This project seeks to investigate and develop the increasing international debate as to the role played by intellectual property rights, and whether the power now exercised by right owners is inconsistent with encouragement of innovation and diffusion and furthering of knowledge. Key aspects of the work are considering the impact of intellectual property rights in jurisdictions in the developed world and considering the negotiation and history of the TRIPS agreement, potential opportunities for application of TRIPS and the reaction of the developed world to this, and the impact of this for the developing world and international trade.
The project also reviews the role played to date by competition law, in particular the use of compulsory licences and misuse of market power legislation in fettering the power of right owners; the extent to which such use of such principles is consistent with the fundamentals tenets of competition law; and other means for potential use of competition principles in this field, both nationally and through international bodies.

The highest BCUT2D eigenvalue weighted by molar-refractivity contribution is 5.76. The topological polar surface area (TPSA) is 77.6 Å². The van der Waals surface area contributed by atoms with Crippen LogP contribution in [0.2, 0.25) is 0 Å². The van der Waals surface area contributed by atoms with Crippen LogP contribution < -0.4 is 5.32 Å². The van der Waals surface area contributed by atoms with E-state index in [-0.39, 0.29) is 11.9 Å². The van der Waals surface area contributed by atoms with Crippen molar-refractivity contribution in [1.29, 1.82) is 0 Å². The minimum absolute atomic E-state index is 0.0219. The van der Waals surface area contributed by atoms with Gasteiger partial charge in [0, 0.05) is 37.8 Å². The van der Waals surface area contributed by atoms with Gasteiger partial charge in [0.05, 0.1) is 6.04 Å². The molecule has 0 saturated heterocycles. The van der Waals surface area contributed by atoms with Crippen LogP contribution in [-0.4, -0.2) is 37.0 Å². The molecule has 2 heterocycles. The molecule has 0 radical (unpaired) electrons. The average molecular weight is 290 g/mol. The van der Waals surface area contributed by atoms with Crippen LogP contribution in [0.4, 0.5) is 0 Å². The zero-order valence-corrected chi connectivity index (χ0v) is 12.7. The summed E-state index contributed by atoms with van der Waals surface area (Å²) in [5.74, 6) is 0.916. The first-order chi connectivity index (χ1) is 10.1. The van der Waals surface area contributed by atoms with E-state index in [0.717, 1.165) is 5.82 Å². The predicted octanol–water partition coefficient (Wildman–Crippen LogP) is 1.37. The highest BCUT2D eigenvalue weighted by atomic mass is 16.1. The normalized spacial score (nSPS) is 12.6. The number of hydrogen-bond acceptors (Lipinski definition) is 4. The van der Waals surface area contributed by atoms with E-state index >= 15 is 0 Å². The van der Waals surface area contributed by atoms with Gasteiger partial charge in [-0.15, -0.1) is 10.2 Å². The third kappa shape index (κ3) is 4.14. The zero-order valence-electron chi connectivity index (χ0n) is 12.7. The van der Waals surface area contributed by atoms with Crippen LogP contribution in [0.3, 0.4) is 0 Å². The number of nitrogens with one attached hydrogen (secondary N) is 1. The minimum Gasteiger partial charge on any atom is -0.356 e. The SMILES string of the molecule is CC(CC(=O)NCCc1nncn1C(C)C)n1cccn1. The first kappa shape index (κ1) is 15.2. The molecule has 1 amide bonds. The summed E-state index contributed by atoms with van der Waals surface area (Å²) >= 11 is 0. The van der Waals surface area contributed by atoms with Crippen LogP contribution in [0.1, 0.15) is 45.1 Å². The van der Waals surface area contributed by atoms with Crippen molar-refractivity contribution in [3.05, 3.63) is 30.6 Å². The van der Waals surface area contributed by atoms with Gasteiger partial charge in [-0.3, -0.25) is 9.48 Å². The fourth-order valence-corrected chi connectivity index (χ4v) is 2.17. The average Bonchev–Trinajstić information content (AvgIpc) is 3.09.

In addition, the project is reviewing the relevance of normative human rights instruments in this field, and the extent to which a legal regime could be created where relevant human rights, particularly the right to property, the right to life and freedom of expression can be further used to create appropriate limits on the impact of intellectual property rights.
The final aspect of the project is to consider the extent to which there is the need and potential for cohesion between the above principles, and for a new international regime to be created which allows appropriate incentives to create, innovate and develop, while also encouraging wider development and international trade.